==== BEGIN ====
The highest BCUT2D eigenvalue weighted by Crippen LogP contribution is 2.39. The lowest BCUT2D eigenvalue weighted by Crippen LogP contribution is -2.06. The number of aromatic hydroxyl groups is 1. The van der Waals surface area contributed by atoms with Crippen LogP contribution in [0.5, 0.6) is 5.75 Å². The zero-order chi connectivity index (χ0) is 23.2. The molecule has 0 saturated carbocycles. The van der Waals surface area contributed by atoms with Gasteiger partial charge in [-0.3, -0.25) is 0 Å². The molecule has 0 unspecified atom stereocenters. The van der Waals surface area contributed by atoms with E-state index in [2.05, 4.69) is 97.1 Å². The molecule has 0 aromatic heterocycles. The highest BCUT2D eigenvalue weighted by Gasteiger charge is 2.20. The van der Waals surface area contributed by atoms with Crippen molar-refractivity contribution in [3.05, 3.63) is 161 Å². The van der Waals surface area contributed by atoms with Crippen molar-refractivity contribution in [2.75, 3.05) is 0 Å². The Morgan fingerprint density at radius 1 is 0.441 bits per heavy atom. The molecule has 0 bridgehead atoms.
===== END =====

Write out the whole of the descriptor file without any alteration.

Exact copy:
The highest BCUT2D eigenvalue weighted by Crippen LogP contribution is 2.39. The lowest BCUT2D eigenvalue weighted by Crippen LogP contribution is -2.06. The number of aromatic hydroxyl groups is 1. The van der Waals surface area contributed by atoms with Crippen LogP contribution in [0.5, 0.6) is 5.75 Å². The zero-order chi connectivity index (χ0) is 23.2. The molecule has 0 saturated carbocycles. The van der Waals surface area contributed by atoms with Gasteiger partial charge in [-0.3, -0.25) is 0 Å². The molecule has 0 unspecified atom stereocenters. The van der Waals surface area contributed by atoms with E-state index in [2.05, 4.69) is 97.1 Å². The molecule has 0 aromatic heterocycles. The highest BCUT2D eigenvalue weighted by Gasteiger charge is 2.20. The van der Waals surface area contributed by atoms with Crippen molar-refractivity contribution in [3.05, 3.63) is 161 Å². The van der Waals surface area contributed by atoms with Crippen molar-refractivity contribution in [2.75, 3.05) is 0 Å². The Morgan fingerprint density at radius 1 is 0.441 bits per heavy atom. The molecule has 0 bridgehead atoms.